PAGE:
The truth about what happened at Copenhagen will not be easy for many people to hear, because it challenges everything they think they know about the world.
Yes, the “deal” was atrocious — no long-term targets, no peaking year for emissions, no legally binding framework. What no one seems to properly understand is why such high hopes were dashed with such devastating failure.
The truth is this: a better deal was blocked by powerful nations in the developing world, in particular China. Several of those present in the room as heads of state from more than 20 countries battled it out late into the final night confirm this essential truth, and that Chinese attitudes and behaviour were at times deeply shocking.
Consider that the Chinese premier, Wen Jiabao, did not deign to attend the heads of state meeting, instead sending a middle-ranking official to sit at the table with Obama, Merkel, Sarkozy, Australia’s Kevin Rudd and leaders from Grenada, Ethiopia, Maldives, Brazil, Mexico and others.
The Chinese have a reputation for being highly status-conscious. There is little doubt that this was a calculated diplomatic slight, aimed, perhaps, at the American president. Instead, all these world leaders, Obama included, were forced to wait as the Chinese delegate went to consult his superiors, or alternatively to attend separate bilaterals with the Chinese premier as he held court in a nearby luxury hotel.
I was attached to one of the delegations whose head of government attended nearly all the top-level negotiations among leaders and, as senior adviser, I had the opportunity to be present in the room where the intense top-level negotiations took place. Moreover, what took place in the heads of state meeting room and other parallel negotiations is confirmed by multiple high-level sources.
They emphasise that it was the Chinese delegate who insisted on tinkering with the 1.5 degrees Celcius temperature target — crucial to the survival of small-island states — until it was largely meaningless. China and India together also removed any mention of a peaking year for emissions (essential to keep temperature rises below even two degrees) or any long-term target for global emissions reductions by 2050, fearing that this would threaten their growth.
Most egregiously, it was China that insisted also on the removal of any mention even of rich countries’ own targets — initially suggested as 80 per cent by 2050. It is known that Angela Merkel in particular was incensed that even previously agreed and publicly announced targets by industrialised countries should also be excised from the text. Australia’s Kevin Rudd, too, protested strongly. But China stood firm and the targets disappeared.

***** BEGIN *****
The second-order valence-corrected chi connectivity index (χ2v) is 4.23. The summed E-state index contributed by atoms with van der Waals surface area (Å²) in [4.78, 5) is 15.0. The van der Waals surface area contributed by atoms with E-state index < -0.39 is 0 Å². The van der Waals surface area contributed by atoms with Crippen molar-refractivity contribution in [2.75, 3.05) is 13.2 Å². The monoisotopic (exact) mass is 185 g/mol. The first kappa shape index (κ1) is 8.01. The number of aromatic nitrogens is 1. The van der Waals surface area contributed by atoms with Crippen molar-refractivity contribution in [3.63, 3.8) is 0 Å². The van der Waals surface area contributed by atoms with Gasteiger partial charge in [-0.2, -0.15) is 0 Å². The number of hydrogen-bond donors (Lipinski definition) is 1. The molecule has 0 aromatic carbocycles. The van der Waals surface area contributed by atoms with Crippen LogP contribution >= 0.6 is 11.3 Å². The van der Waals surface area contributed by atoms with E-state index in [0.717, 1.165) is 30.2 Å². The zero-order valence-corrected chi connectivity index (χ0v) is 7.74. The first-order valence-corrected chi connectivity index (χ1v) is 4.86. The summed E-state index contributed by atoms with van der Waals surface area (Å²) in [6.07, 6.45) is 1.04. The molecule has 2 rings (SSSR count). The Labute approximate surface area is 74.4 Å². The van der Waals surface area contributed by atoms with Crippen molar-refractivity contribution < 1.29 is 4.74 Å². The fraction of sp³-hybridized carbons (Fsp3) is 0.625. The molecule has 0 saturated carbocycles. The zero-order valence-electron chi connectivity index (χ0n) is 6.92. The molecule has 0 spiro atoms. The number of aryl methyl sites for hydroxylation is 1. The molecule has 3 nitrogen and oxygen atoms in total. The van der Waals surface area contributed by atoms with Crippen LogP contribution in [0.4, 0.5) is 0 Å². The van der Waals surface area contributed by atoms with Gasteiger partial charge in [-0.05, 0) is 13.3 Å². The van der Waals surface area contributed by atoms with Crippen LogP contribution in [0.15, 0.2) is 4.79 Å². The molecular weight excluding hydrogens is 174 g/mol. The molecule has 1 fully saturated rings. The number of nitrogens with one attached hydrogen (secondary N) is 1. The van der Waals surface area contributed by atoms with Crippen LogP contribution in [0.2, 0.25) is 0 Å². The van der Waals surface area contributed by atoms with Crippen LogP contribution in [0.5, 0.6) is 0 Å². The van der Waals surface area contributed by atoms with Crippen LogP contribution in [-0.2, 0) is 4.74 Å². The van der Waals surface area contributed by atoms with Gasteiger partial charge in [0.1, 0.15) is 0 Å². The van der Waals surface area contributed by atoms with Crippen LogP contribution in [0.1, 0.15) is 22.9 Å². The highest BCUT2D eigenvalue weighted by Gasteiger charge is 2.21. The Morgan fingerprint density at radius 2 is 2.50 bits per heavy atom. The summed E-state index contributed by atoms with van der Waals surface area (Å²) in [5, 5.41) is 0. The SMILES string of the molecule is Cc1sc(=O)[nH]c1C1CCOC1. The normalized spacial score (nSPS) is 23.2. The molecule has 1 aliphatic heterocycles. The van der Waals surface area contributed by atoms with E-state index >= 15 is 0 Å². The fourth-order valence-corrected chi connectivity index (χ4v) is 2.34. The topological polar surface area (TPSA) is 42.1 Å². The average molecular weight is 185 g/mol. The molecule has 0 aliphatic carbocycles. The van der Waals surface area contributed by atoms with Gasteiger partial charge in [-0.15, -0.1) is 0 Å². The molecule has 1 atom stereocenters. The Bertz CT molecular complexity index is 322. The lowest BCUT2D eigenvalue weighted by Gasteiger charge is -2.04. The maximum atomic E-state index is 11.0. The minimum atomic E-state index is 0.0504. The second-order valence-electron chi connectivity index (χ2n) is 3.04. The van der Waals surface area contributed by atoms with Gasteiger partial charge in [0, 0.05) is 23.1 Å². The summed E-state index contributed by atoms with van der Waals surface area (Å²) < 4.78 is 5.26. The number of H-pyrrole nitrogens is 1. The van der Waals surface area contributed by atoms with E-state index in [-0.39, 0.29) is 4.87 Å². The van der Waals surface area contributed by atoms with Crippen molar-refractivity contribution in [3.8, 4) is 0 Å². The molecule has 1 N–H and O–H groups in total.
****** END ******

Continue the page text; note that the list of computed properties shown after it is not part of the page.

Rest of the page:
When the text became public, it was western leaders who stood excoriated for having “weakened” the Copenhagen Accord. At the final conference plenary after the announcement of the “deal”, the Sudanese delegate Lumumba Stanislaus Di-Aping (leader of the G77 and China group of developing countries) tore the agreement apart, suggesting that the weakness of its targets made it “murderous” to Africans.
What he did not mention was that it was his patrons, the Chinese (who have large investments in Sudan), who had gutted the much stronger, original deal pushed by the western leaders in the first place. Di-Aping’s comparison of the accord with the Holocaust was not just offensive and inappropriate, it was also grimly ironic, given that Sudan’s own head of state was unable to attend the meeting because he has been indicted by the International Criminal Court for war crimes.
One of the heroes of the hour was our own Ed Miliband, who saved the conference from certain failure by intervening to move an adjournment seconds before the Danish prime minister (who was chairing) was about to throw in the towel. Gordon Brown, too, emerges with credit, having kept the $100bn financing provision for developing nations in the final text.
So what is China’s game? Clearly the country is beginning to assume the mantle of a global superpower, and the picture is not pretty. Any suggestions of constraints on its coal-based growth are roundly rejected. It was clear to me that a collapse of the entire process would also have been just fine with China in particular, and probably India as well.
If this is how China plans to use its growing might over future years and decades, we are all in deep trouble. I came to Copenhagen full of optimism and hope. I left with a sense of deep foreboding and near despair.
A version of this piece by Mark Lynas will appear in the 4 January 2010 issue of the New Statesman.